Editors' Introduction 
Learning theory is an active research area with contributions from
various fields including artificial intelligence, theoretical computer
science, and statistics. The main thrust is an attempt to model
learning phenomena in precise ways and study the mathematical
properties of these scenarios. In this way one hopes to get a better
understanding of the learning scenarios and what is possible or
as we call it
learnable in each. Of course this goes with a study of algorithms
that achieve the required performance. Learning theory aims to define
reasonable models of phenomena and find provably successful algorithms
within each such model.
To complete the picture we also seek
impossibility results showing that certain things are not learnable
within a particular model, irrespective of the particular learning
algorithms or methods being employed.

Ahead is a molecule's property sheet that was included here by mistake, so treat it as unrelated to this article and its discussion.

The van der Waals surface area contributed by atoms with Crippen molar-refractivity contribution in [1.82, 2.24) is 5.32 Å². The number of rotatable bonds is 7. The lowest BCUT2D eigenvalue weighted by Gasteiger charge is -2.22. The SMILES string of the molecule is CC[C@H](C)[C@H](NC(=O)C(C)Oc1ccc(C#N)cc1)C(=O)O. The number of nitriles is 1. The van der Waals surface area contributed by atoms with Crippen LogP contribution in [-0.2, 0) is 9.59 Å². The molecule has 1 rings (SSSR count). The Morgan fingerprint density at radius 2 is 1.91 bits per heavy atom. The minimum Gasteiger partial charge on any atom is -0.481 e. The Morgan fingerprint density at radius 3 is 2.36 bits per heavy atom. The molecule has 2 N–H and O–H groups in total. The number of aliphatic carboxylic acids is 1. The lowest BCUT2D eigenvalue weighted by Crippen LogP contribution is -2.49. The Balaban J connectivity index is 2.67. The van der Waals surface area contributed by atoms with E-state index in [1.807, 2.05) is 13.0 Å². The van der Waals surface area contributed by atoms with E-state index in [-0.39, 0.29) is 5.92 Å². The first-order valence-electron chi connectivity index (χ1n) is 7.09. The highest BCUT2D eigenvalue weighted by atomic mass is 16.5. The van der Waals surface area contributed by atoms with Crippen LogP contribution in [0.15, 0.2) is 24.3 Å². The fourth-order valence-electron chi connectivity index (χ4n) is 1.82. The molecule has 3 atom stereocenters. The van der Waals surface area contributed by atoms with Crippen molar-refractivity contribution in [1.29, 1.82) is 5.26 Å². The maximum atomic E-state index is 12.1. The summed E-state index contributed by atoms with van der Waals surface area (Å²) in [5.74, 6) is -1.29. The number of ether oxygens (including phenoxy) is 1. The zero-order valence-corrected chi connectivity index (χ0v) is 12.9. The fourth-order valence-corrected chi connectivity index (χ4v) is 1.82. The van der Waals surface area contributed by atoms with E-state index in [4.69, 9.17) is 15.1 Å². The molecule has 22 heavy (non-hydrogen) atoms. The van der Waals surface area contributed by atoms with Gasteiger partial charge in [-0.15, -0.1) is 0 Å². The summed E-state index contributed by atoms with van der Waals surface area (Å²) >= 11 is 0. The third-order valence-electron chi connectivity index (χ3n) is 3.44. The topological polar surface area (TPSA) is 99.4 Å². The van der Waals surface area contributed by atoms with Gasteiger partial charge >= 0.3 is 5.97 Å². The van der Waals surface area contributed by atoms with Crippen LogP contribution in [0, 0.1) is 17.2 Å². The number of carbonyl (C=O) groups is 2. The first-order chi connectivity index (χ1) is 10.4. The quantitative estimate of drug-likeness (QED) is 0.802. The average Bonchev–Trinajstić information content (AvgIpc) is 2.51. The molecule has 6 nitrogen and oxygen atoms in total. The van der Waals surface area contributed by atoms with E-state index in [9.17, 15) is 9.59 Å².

Unlike computability theory, where we have a single uniform notion of what is computable across multiple models of computation, not all learning models are equivalent. This should not come as a surprise, as the range of learning phenomena found in nature is wide, and the way in which leaning systems are applied in real world engineering problems is varied. Learning models cover this spectrum and vary along various aspects such as parameters characterizing the learning environment, the learning agent, and evaluation criteria. Some of these are: Is there a ``teacher''? Is the teacher reliable or not? Is the learner passive or active? Is the learning function required to be computable or efficient (polynomial time)? Is learning done online, getting one example at a time, or in batch? Is the learner required to reproduce learned concepts exactly or is it merely required to produce a good approximation? Are the hypotheses output by the learner required to be in a certain representation class or are they free of syntactic constraints? Naturally such variations lead to dramatically different results. Learning theory has been extensively studying these aspects getting a deeper understanding of underlying phenomena and better algorithms for the various problems. Over the last few years learning theory has had a direct impact on practice in machine learning and its various application areas, with some algorithms driving leading edge systems. To name a few techniques having roots in learning theory and that have been applied to real world problems, there are support vector machines, boosting techniques, online learning algorithms, and active learning methods. Each of these techniques has proven extremely effective in the respective application areas of relevance, such as pattern recognition, web and data mining, information extraction, and genomics. Such developments have recently inspired researchers in the field to investigate the relation between theory and practice, by combining theory with experimental validation or applications. Thus the picture is not uniform, and the field is making progress by exploring new models to capture new problems and phenomena, and studying algorithmic questions within each of these models. It is with this light that the papers in the proceedings should be read. We have collected the papers in subgroups with headings to highlight certain similar aspects either in topic or style but one should keep in mind that often a paper could be classified in more than one category. The invited lecture for ALT 2001 and DS 2001 by Setsuo Arikawa describes the Discovery Science Project in Japan which aimed to develop new methods for knowledge discovery, to install network environments for knowledge discovery, and to establish Discovery Science as a new area of Computer Science and Artificial Intelligence. Though algorithmic learning theory and machine learning have been integrated into this project, the researchers involved took a much broader perspective. Their work shed new light on many problems studied in learning theory and machine learning and led to a fruitful interaction between the different research groups participating in the project. In her invited lecture, Dana Angluin presents a comprehensive survey of the state of the art of learning via membership or equivalence queries or both, a field she has initiated (cf.[1]). Major emphasis is put on the number of queries needed to learn a class of concepts. This number is related to various combinatorial characterizations of concept classes such as the teaching dimension, the exclusion dimension, the extended teaching dimension, the fingerprint dimension, the sample exclusion dimension, the wellknown VapnikChervonenkis dimension, the abstract identification dimension, and the general dimension. Each of these dimensions emphasises a different view on the learning problem and leads to a better understanding of what facilitates or complicates query learning. Robot Baby 2001 is presented by Paul R. Cohen et al. in his invited lecture. This paper provides strong evidence that meaningful representations are learnable by programs. Different notions of meaning are discussed, and special emphasis is put on a functional notion of meaning being appropriate for programs to learn. Several interesting algorithms are provided and experimental results of their application are surveyed. This work raises an interesting challenge of deriving theoretical results capturing aspects of practical relevance thus tightening the relation between theory and practice. Papers in the first section deal with complexity aspects of learning. Yang studies learnability within the statistical query (SQ) model introduced by Kearns [10]. This model captures one natural way to obtain noise robustness when examples are drawn identically and independently distributed (i.i.d.) from a fixed but unknown distribution, as in the well known PAC model [15]. In this case, if the algorithm does not rely directly on specific examples but rather on measurable statistical properties of examples then it is guaranteed to be robust to classification noise [10]. Yang studies learnability when the class of concepts in question includes highly correlated concepts, showing a lower bound in terms of the desired performance accuracy. This yields nonlearnability results in the SQ model for a certain class of concepts which are contrasted with the PAC learnability of the same class. This result provides an interesting example for separating these learning models, since except for classes of parity functions practically all known PAC learnable classes have been shown to be SQ learnable as well. The name boosting captures a class of algorithms that use ``weak'' learners (which provide good but imperfect hypotheses) to build more accurate hypotheses [8]. The idea is to combine several runs of the weak learner in the process and techniques vary in the way this is done. It was recently observed [11], [12] that the well known decision tree learning algorithms [14] can be viewed as boosting algorithms. Hatano improves these results by providing a tighter analysis of decision tree learning as boosting when the trees include splits with more than two branches. It is well known [3], [4] that an algorithm which uses hypotheses of bounded capacity and finds a hypothesis consistent with training data learns the concept class in question in the PAC learning model. Similar results hold for algorithms that minimize the number of inconsistencies with training data. Various negative results for neural networks showing that the above is infeasile have been derived. Síima continues this line by showing that for the sigmoid activation function even approximating the minimum training error is intractable. This is important as the popular backpropagation algorithm uses a gradient method to try to optimize exactly this function. Support vector machines (SVM) [5], [6] use a neural model with a single neuron and threshold activation function but combine two aspects to overcome learning difficulties with neural models. First, the input domain is implicitly enhanced to include a large number of possibly useful features. Second, the algorithm uses optimization techniques to find a threshold function of ``maximum margin'' providing robustness, since examples are not close to the decision surface of the hyperplane. The first aspect is done using the so called kernel functions which are used directly in the optimization procedure so that the enhanced features are not produced explicitly. Sadohara presents a kernel appropriate for learning over Boolean domains. Using this kernel is equivalent to learning a threshold element where features are all conjunctions of the basic feature set. This is highly relevant to the problem of learning DNF expressions; a question which has received considerable attention in learning theory. The paper also present experiments demonstrating that SVM using this kernel performs well and compares favorably with other systems on Boolean data. Balcázar et al. propose a sampling based algorithm for solving the quadratic optimization problem involved in SVM (albeit not to the kernel construction). The intention is to improve complexity in cases where the number of examples is large. The basic idea is to use random subsamples from the data set where the distribution is carefully controlled to iteratively improve the solution so that convergence is guaranteed in a small number of rounds. Algorithms are proposed both for the separable case and the ``noisy'' nonseparable case, and practical complexity aspects of the methods are developed. The next section introduces models which try to capture new aspect of learning phenomena and study the complexity of learning within these. Garg and Roth introduce the notion of coherence constraint. The idea is that several concepts exist over the instance space and they are correlated. This correlation is captured by a coherency constraint which effectively implies that certain inputs (on which the constraint is violated) are not possible. The paper shows that the existence of such constraints implies reduced learning complexity in several scenarios. Experiments illustrate that this indeed happens in practice as well. Kwek introduces a model where several concepts are learned simultaneously and where some concepts may depend on others. Since intermediate concepts are used as features in other concept descriptions the overall descriptional power is much higher. Nevertheless the paper shows that learnability of the representation class used for each concept implies learnability of all concepts in several models e.g. the PAC model. When the learner is active, that is when membership queries are allowed, this does not hold. Dooly et al. study the socalled multiple instance learning problem. In this problem, motivated by molecular drug activity applications, each example is described as a set of configurations one of which is responsible for the observed activity or label (cf. [7]). The paper studies the case where the ``label'' is real valued giving a quantitative rather than binary measure of the activity. Negative results on learning from examples are presented and a new model of active learning, allowing membership or value queries is shown to allow learnability. Online prediction games provide a model for evaluating learners or prediction strategies under very general conditions [16]. In this framework an iterative game is played where in each step the learner makes a prediction, observes the true value and suffers a loss based on these two values and a fixed loss function. The prediction complexity of a sequence gives a lower bound on the loss of any prediction algorithm for the sequence and can thus be seen as another way to characterize the inherent complexity of strings. The paper by Kalnishkan et al. derives results on the average complexity when the sequence is i.i.d. Bernoulli and relates this to the information complexity of the sequence. As a result it is shown that the Kolmogorov complexity does not coincide with the prediction complexity for the binary game. The paper by Vyugin and V'yugin studies the relation between Kolmogorov and predictive complexity. In particular, a gap is established which depends logarithmically on the length of the strings. Research in inductive inference follows seminal work by Gold [9] who introduced the model of learning in the limit. Here finite complexity rather than polynomial complexity defines the notion of feasibility. For concept learning, Gold defined two learning models, i.e., Text where the learner sees only positive examples of the underlying concept and Informant where both positive and negative examples are seen. Jain and Stephan study several intermediate models based on the strategy of information presentation where the learner switches from asking to see positive to negative examples or vice versa. A hierarchy between the notions is established, and a more refined hierarchy is shown in case that the number of times the learner switches example types is limited. In a second paper Jain and Stephan study the problem of learning to separate pairs of disjoint sets which do not necessarily cover the instance space. Several restrictions on the learner are studied within this framework, for example: conservative learners who only abandon hypotheses which were contradicted by data, and setdriven learners whose hypotheses do exclusively depend on the range of the input. The effect of these restrictions and their interaction is extensively studied. The two notions mentioned here are not comparable if the learner converges on all data sequences. Jain et al. study a related model of learning union of languages. Two main variants are discussed where the learner either needs to identify the union or is required to identify the element languages composed in the union. Several results relating the strength of the models are derived establishing hierarchies when the number of languages in the union is increased, as well as identifying complete problems under appropriate reductions for these classes. Zilles studies a notion of metalearning where a single learning algorithm can learn several concept classes by being given an index of the class as a parameter. Two scenarios are discussed where the learner either uses a single representation for hypotheses in all classes or can change the representation with the class. The paper studies the effect of restricting the learner, for example to be conservative as described above, on the learnable classes. Various separation results are given using finite concept classes to separate the models. The next group of papers also deals with inductive inference. The common aspect studied by all these papers is the notion of refutation originally introduced in [13], which was in part motivated by the design of automatic discovery systems, in which the choice of the hypothesis class is a critical parameter. In their paper [13], the following scenario is considered. The learner is given a hypothesis space of uniformly recursive concepts in advance. Whenever the target concept can be correctly described by a member of this hypothesis space, then the learner has to identify it in the limit. If, however, the learner is fed data of a target concept that has no correct description within the hypothesis space given, then the learner has to refute the whole hypothesis space after a finite amount of time by outputting a special refutation symbol and stopping the learning process. Thus, within the model of learning refutably, the learner either identifies a target concept or itself indicates its inability to do so. Mukouchi and Sato extend the original approach by relaxing the correctness criterion and by allowing noisy examples. In their new model, the learner must succeed to infer a target concept provided it has a (weak) kneighbor in the hypothesis space; otherwise it has again to refute the hypothesis space. Here a (weak) kneighbor is defined in terms of a distance over strings. Jain et al. study several variations of learning refutably. Now, the target concepts are drawn from the set of all recursive functions and an acceptable programming system is given as hypothesis space. Thus, it is no longer appropriate to refute the whole hypothesis space, since it contains a correct description for every target. Nevertheless, the learner may not be able to solve its learning task. This can be indicated by either outputting the refuting symbol and stopping the learning process, or by converging to the refutation symbol, or by outputting the refutation symbol infinitely often. All these models of learning refutably are studied, related to one another as well as their combination with other, previously studied learning models within the setting of inductive inference. Last but not least within this group of papers, Merkle and Stephan extend the original notion of learning with refutation from positive data by introducing the notion of refutation in the limit and by considerably extending the notion of Text. Now, the datasequences are sequences of firstorder sentences describing the target. Several new and interesting hierarchies are then established. The papers in the last section study learnability of formal languages and structured data. Arimura et al. consider the problem of identifying tree patterns in marked data. The paper extends previous work by allowing gaps in the tree pattern, that is, internal subtrees may be skipped when matching a tree pattern to an example tree. The paper shows that the task is solvable in polynomial time in an active learning setting where the learner can ask queries. Elementary formal systems are similar to logic programs operating on strings and having a distinguished unary predicate. The true atoms for this predicate define a formal language. Lange et al. extend work on learnability [2] of such systems to allow negation in the logic program. The extension is done along the lines of stratified logic programs. Learnability is studied and compared to the case before the extension. In Gold's paradigm some positive results do not transfer to the extended systems, but in the PAC model the main known positive result is shown to hold for the extended systems. The problem of learning regular languages has been extensively studied with several representation schemes. Dennis et al. study learnability of regular languages using a nondeterministic representation based on residuals  completion languages for prefixes of words in the language. While the representation is shown not to be polynomially learnable, parameters of the representation are studied empirically and these suggest a new learning algorithm with desirable properties. Experiments show that the algorithm compares favorably with other systems. The class of Büchi automata defines languages over infinite strings. When modeling learnability of such languages one is faced with the question of examples of infinite size. The paper by de la Higuera and Janodet introduces a model of learning such languages from finite prefixes of examples. While the complete class is not learnable a subclass is identified and shown learnable in the limit with polynomial update on each example. As the above descriptions of papers demonstrate, the range of learning problems and issues addressed by the papers in this volume is rich and varied. While we have partitioned the papers mainly according to the techniques used, they could have been classified according to the classes of objects that are being learned. These include representations of formal languages, recursive functions, Boolean concepts over Boolean domains, real valued functions, neural networks, and kernel based SVM. Several of the papers also combine the theoretical study with an empirical investigation or validation of new ideas, and it would also be beneficial to classify them according to the types of relevant application areas. While the papers in this volume will surely not give an exhaustive list of problems addressed and types of theory developed in learning theory in general, it is our hope that they will give an idea of where the field stands currently and where it may be going in the future. References